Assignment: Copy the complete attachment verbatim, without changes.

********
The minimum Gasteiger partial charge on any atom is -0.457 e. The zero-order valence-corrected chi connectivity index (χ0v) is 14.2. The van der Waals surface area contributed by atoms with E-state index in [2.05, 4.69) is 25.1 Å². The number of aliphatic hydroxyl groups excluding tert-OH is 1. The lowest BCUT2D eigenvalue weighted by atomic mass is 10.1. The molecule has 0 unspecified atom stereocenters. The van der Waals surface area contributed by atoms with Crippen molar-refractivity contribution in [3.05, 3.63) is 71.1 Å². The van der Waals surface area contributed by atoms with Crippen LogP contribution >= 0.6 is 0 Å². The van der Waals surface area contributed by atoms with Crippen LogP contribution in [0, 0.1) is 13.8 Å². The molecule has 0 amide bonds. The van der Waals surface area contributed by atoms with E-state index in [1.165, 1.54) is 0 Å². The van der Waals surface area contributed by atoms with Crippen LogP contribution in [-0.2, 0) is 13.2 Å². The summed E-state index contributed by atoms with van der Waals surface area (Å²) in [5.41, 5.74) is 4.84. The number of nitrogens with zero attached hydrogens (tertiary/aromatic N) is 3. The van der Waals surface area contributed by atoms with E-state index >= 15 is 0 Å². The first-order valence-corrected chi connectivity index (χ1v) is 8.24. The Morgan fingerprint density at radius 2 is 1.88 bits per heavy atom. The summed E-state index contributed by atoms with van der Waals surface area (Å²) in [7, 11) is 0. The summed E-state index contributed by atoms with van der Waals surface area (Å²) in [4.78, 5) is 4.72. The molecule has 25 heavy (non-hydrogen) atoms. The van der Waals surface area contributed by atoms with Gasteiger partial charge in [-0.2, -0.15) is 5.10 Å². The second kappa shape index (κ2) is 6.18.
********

The minimum Gasteiger partial charge on any atom is -0.457 e. The zero-order valence-corrected chi connectivity index (χ0v) is 14.2. The van der Waals surface area contributed by atoms with E-state index in [2.05, 4.69) is 25.1 Å². The number of aliphatic hydroxyl groups excluding tert-OH is 1. The lowest BCUT2D eigenvalue weighted by atomic mass is 10.1. The molecule has 0 unspecified atom stereocenters. The van der Waals surface area contributed by atoms with Crippen molar-refractivity contribution in [3.05, 3.63) is 71.1 Å². The van der Waals surface area contributed by atoms with Crippen LogP contribution >= 0.6 is 0 Å². The van der Waals surface area contributed by atoms with Crippen LogP contribution in [0, 0.1) is 13.8 Å². The molecule has 0 amide bonds. The van der Waals surface area contributed by atoms with E-state index in [1.165, 1.54) is 0 Å². The van der Waals surface area contributed by atoms with Crippen LogP contribution in [-0.2, 0) is 13.2 Å². The summed E-state index contributed by atoms with van der Waals surface area (Å²) in [5.41, 5.74) is 4.84. The number of nitrogens with zero attached hydrogens (tertiary/aromatic N) is 3. The van der Waals surface area contributed by atoms with E-state index >= 15 is 0 Å². The first-order valence-corrected chi connectivity index (χ1v) is 8.24. The Morgan fingerprint density at radius 2 is 1.88 bits per heavy atom. The summed E-state index contributed by atoms with van der Waals surface area (Å²) in [7, 11) is 0. The summed E-state index contributed by atoms with van der Waals surface area (Å²) in [4.78, 5) is 4.72. The molecule has 25 heavy (non-hydrogen) atoms. The van der Waals surface area contributed by atoms with Gasteiger partial charge in [-0.2, -0.15) is 5.10 Å². The second kappa shape index (κ2) is 6.18.